What will Obama's tax rises mean for classic car investors?

High earners in the US face a higher tax bill in the future, according to President Barack Obama.

In his keynote budget speech yesterday, Obama set out his plan to cut $4 trillion from the country's deficit within 12 years.

While short on exact figures, the president's pronouncement that "those who benefitted most from our way of life can afford to give back a bit more", will spark alarm bells with many wealthy US citizens.

Those earning more than $373,651 a year are currently taxed at 35% in the US. But with tax on collectibles sold more than one year after purchase set at a less daunting 28%, it is clear that high worth Americans looking to round out their portfolios would do well to consider alternative investments.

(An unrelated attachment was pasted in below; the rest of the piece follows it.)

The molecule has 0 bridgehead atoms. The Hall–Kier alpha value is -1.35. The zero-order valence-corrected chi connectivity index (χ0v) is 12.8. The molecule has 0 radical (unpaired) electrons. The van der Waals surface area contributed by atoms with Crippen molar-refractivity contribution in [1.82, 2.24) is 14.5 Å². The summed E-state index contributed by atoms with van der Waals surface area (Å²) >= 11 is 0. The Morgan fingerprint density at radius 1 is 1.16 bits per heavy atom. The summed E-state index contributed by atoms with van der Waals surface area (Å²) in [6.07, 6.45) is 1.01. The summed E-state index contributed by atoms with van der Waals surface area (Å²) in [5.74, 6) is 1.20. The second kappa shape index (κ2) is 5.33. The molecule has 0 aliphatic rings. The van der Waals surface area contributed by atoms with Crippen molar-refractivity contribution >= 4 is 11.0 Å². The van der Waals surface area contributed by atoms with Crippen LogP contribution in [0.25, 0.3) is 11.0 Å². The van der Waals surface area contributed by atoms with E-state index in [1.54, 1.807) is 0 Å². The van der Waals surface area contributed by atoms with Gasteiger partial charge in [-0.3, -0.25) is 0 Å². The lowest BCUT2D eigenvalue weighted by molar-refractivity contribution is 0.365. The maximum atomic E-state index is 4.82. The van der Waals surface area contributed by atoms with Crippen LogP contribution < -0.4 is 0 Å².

But how do investors in classic cars beat the tax man? As cars of any era are not considered collectibles for tax purposes, those in the highest tax brackets will still pay 35% on any sales, but with cars often far exceeding their estimates, this figure should not be off putting.

Citroën 2CVs are highly collectible and affordable

There is better news for those in lower tax brackets. Any gains made that contribute to an annual income of less than $83,600 will only be taxed at 25%.

According to NADAguides.com, 16 of the top 25 collector cars with the greatest appreciation in value between 2004 and 2008 were priced at under $10,000, a statistic that suggests entry level investors would do well to consider heading to their local classic car auction.


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